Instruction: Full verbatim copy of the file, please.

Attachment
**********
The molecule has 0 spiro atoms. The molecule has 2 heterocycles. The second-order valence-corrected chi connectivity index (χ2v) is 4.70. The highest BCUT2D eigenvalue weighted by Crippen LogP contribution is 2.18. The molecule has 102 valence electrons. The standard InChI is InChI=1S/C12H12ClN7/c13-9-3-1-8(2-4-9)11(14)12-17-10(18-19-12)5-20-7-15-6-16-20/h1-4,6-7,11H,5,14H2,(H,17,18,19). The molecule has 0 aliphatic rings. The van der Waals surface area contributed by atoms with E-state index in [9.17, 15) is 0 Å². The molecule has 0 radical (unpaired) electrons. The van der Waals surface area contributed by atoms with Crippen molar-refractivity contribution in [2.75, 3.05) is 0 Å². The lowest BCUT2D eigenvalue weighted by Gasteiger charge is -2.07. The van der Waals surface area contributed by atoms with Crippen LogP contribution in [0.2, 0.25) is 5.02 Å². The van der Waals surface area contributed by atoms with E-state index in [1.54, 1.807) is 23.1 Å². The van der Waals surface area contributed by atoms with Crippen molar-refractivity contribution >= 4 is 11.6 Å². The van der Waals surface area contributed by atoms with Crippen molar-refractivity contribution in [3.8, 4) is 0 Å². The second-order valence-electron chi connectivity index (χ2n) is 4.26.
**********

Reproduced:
The molecule has 0 spiro atoms. The molecule has 2 heterocycles. The second-order valence-corrected chi connectivity index (χ2v) is 4.70. The highest BCUT2D eigenvalue weighted by Crippen LogP contribution is 2.18. The molecule has 102 valence electrons. The standard InChI is InChI=1S/C12H12ClN7/c13-9-3-1-8(2-4-9)11(14)12-17-10(18-19-12)5-20-7-15-6-16-20/h1-4,6-7,11H,5,14H2,(H,17,18,19). The molecule has 0 aliphatic rings. The van der Waals surface area contributed by atoms with E-state index in [9.17, 15) is 0 Å². The molecule has 0 radical (unpaired) electrons. The van der Waals surface area contributed by atoms with Crippen molar-refractivity contribution in [2.75, 3.05) is 0 Å². The lowest BCUT2D eigenvalue weighted by Gasteiger charge is -2.07. The van der Waals surface area contributed by atoms with Crippen LogP contribution in [0.2, 0.25) is 5.02 Å². The van der Waals surface area contributed by atoms with E-state index in [1.54, 1.807) is 23.1 Å². The van der Waals surface area contributed by atoms with Crippen molar-refractivity contribution >= 4 is 11.6 Å². The van der Waals surface area contributed by atoms with Crippen molar-refractivity contribution in [3.8, 4) is 0 Å². The second-order valence-electron chi connectivity index (χ2n) is 4.26.